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Open Standards: Principles and Organizations

Article Description

Richard Murch concludes his discussion of open standards in IT with an overview of the major standards organizations and some of their initiatives.

From the author of

Autonomic Computing

Autonomic Computing


This is the second of two articles in which we look at the opportunities presented by open standards for the technology community, corporations, and software vendors and suppliers. Open standards provide an approach in which everyone can benefit; new technologies allow for flexibility and choice.

Why Do We Need Open Standards?

For more than fifty years, the information technology (IT) industry has been a catalyst for global growth and opportunity. The dynamic effects on all types of industries, commerce, and throughout society have been astonishing. The global market for all IT products surpassed $1 trillion in 2002 and continues with projections to $1.4 trillion by 2005, despite economic uncertainty. The IT industry has generated millions of highly skilled workers worldwide who are paid above-average salaries and are able to contribute to better standards of living and stable societies. Millions of jobs have been created in related industries such as services, support, and training. In the United States, for example, nearly 11 million people are employed in IT. Nearly 14,000 IT companies employ 50 or more employees. The United States is the world leader in IT, representing more than 45% of global IT spending.

The IT industry can be classified as a transformation technology because it affects economic and social systems dramatically. IT is frequently compared to earlier transformative technologies such as electricity, the telephone, or the automobile. Analysis of enterprise growth and productivity over the last fifty years has shown accelerated development of almost every industry employing IT products and services. From its earliest beginnings—after World War II, when a small group of newly formed computer companies targeted large enterprises with big, expensive mainframes—to today's standard, where millions of cheap and powerful desktop computers work for profit and sophisticated software is universal, IT has brought about monumental changes in all categories of commerce and industry. Add to this scenario the superglue called the Internet, which ties hundreds of millions of these computers and their associated networks and corporations together, allowing information, transactions, and ultimately revenue to flow across global borders 24 hours a day.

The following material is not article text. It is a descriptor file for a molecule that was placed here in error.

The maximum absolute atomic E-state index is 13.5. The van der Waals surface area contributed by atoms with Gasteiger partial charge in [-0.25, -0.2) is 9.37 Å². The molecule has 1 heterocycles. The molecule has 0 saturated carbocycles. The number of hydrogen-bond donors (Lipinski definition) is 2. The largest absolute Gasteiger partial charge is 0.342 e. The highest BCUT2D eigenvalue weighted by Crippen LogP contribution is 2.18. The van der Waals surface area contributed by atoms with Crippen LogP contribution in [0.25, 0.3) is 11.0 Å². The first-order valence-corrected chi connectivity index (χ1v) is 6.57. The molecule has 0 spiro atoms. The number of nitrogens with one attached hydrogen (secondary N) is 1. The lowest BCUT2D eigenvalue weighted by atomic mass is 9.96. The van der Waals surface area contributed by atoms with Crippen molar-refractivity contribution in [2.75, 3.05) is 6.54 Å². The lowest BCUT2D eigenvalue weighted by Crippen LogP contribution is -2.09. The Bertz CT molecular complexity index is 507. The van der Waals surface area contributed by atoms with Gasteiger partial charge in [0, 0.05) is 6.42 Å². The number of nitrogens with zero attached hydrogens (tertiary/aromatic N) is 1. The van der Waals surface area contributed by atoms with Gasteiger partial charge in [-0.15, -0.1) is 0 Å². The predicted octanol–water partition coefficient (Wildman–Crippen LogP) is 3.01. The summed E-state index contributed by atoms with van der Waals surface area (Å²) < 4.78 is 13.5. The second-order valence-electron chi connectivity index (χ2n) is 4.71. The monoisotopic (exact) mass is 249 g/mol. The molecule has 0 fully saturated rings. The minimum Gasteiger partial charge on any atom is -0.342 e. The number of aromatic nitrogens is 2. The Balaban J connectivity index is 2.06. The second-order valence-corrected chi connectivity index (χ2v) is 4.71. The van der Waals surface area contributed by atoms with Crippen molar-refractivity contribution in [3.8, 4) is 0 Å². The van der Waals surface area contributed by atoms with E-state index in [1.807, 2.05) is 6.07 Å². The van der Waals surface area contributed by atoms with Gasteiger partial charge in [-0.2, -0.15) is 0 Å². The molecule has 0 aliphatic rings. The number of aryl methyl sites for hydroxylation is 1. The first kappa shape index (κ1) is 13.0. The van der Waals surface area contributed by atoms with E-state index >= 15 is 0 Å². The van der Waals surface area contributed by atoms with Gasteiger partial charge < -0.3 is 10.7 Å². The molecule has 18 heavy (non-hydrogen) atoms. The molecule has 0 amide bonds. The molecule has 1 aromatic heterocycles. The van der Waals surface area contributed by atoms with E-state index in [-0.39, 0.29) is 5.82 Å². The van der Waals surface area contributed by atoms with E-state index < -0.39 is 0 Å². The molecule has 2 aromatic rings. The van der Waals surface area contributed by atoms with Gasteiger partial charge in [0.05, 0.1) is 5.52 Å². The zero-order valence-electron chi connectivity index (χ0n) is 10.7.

Despite these achievements, however, we could be approaching the limits of IT growth. Now we need new triggers to success, such as open standards.

2. Principles of Open Standards | Next Section

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